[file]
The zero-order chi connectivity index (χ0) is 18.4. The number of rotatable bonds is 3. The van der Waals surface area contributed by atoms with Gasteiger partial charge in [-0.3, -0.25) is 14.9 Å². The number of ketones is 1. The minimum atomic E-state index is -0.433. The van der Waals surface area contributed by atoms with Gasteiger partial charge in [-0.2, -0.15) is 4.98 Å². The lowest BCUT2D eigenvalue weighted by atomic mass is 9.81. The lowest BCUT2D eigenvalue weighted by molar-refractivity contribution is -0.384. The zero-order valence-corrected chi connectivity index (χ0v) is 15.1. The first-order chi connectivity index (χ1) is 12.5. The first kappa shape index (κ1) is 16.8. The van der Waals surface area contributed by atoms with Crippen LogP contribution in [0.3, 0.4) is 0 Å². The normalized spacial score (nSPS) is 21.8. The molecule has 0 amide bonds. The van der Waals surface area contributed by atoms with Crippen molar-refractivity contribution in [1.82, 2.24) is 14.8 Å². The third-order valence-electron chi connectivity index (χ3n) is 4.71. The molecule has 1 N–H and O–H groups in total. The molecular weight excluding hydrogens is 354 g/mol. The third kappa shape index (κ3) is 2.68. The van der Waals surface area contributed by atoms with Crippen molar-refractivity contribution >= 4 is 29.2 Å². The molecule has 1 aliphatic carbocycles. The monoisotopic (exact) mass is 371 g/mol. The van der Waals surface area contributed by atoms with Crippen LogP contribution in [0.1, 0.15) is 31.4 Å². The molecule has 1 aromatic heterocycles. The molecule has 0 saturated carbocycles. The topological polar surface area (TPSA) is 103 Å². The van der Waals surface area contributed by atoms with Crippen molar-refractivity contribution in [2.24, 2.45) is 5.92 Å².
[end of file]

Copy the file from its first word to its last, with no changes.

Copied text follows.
The zero-order chi connectivity index (χ0) is 18.4. The number of rotatable bonds is 3. The van der Waals surface area contributed by atoms with Gasteiger partial charge in [-0.3, -0.25) is 14.9 Å². The number of ketones is 1. The minimum atomic E-state index is -0.433. The van der Waals surface area contributed by atoms with Gasteiger partial charge in [-0.2, -0.15) is 4.98 Å². The lowest BCUT2D eigenvalue weighted by atomic mass is 9.81. The lowest BCUT2D eigenvalue weighted by molar-refractivity contribution is -0.384. The zero-order valence-corrected chi connectivity index (χ0v) is 15.1. The first-order chi connectivity index (χ1) is 12.5. The first kappa shape index (κ1) is 16.8. The van der Waals surface area contributed by atoms with Crippen LogP contribution in [0.3, 0.4) is 0 Å². The normalized spacial score (nSPS) is 21.8. The molecule has 0 amide bonds. The van der Waals surface area contributed by atoms with Crippen molar-refractivity contribution in [1.82, 2.24) is 14.8 Å². The third-order valence-electron chi connectivity index (χ3n) is 4.71. The molecule has 1 N–H and O–H groups in total. The molecular weight excluding hydrogens is 354 g/mol. The third kappa shape index (κ3) is 2.68. The van der Waals surface area contributed by atoms with Crippen molar-refractivity contribution >= 4 is 29.2 Å². The molecule has 1 aliphatic carbocycles. The monoisotopic (exact) mass is 371 g/mol. The van der Waals surface area contributed by atoms with Crippen LogP contribution in [0.1, 0.15) is 31.4 Å². The molecule has 1 aromatic heterocycles. The molecule has 0 saturated carbocycles. The topological polar surface area (TPSA) is 103 Å². The van der Waals surface area contributed by atoms with Crippen molar-refractivity contribution in [2.24, 2.45) is 5.92 Å².